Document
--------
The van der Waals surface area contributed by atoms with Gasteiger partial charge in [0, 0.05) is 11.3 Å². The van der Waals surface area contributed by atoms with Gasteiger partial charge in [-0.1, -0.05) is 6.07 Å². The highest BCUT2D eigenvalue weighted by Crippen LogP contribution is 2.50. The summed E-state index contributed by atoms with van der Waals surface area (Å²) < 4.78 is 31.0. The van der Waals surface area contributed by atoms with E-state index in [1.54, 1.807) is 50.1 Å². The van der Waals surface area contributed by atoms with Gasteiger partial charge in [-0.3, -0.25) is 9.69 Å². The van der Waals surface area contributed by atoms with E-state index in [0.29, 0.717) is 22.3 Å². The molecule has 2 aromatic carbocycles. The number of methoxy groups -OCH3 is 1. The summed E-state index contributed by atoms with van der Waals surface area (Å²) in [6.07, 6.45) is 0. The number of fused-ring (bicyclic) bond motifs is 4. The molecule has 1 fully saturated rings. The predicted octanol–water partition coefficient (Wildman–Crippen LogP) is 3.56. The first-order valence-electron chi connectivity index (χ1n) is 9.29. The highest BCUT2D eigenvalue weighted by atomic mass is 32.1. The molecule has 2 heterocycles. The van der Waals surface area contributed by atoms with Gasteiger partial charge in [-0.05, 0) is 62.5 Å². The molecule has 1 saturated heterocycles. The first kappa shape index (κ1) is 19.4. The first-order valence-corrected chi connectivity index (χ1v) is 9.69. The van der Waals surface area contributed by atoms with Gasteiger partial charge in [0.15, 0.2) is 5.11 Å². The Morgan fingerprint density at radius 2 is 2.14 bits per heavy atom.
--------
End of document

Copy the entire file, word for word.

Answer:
The van der Waals surface area contributed by atoms with Gasteiger partial charge in [0, 0.05) is 11.3 Å². The van der Waals surface area contributed by atoms with Gasteiger partial charge in [-0.1, -0.05) is 6.07 Å². The highest BCUT2D eigenvalue weighted by Crippen LogP contribution is 2.50. The summed E-state index contributed by atoms with van der Waals surface area (Å²) < 4.78 is 31.0. The van der Waals surface area contributed by atoms with E-state index in [1.54, 1.807) is 50.1 Å². The van der Waals surface area contributed by atoms with Gasteiger partial charge in [-0.3, -0.25) is 9.69 Å². The van der Waals surface area contributed by atoms with E-state index in [0.29, 0.717) is 22.3 Å². The molecule has 2 aromatic carbocycles. The number of methoxy groups -OCH3 is 1. The summed E-state index contributed by atoms with van der Waals surface area (Å²) in [6.07, 6.45) is 0. The number of fused-ring (bicyclic) bond motifs is 4. The molecule has 1 fully saturated rings. The predicted octanol–water partition coefficient (Wildman–Crippen LogP) is 3.56. The first-order valence-electron chi connectivity index (χ1n) is 9.29. The highest BCUT2D eigenvalue weighted by atomic mass is 32.1. The molecule has 2 heterocycles. The van der Waals surface area contributed by atoms with Gasteiger partial charge in [-0.05, 0) is 62.5 Å². The molecule has 1 saturated heterocycles. The first kappa shape index (κ1) is 19.4. The first-order valence-corrected chi connectivity index (χ1v) is 9.69. The van der Waals surface area contributed by atoms with Gasteiger partial charge in [0.15, 0.2) is 5.11 Å². The Morgan fingerprint density at radius 2 is 2.14 bits per heavy atom.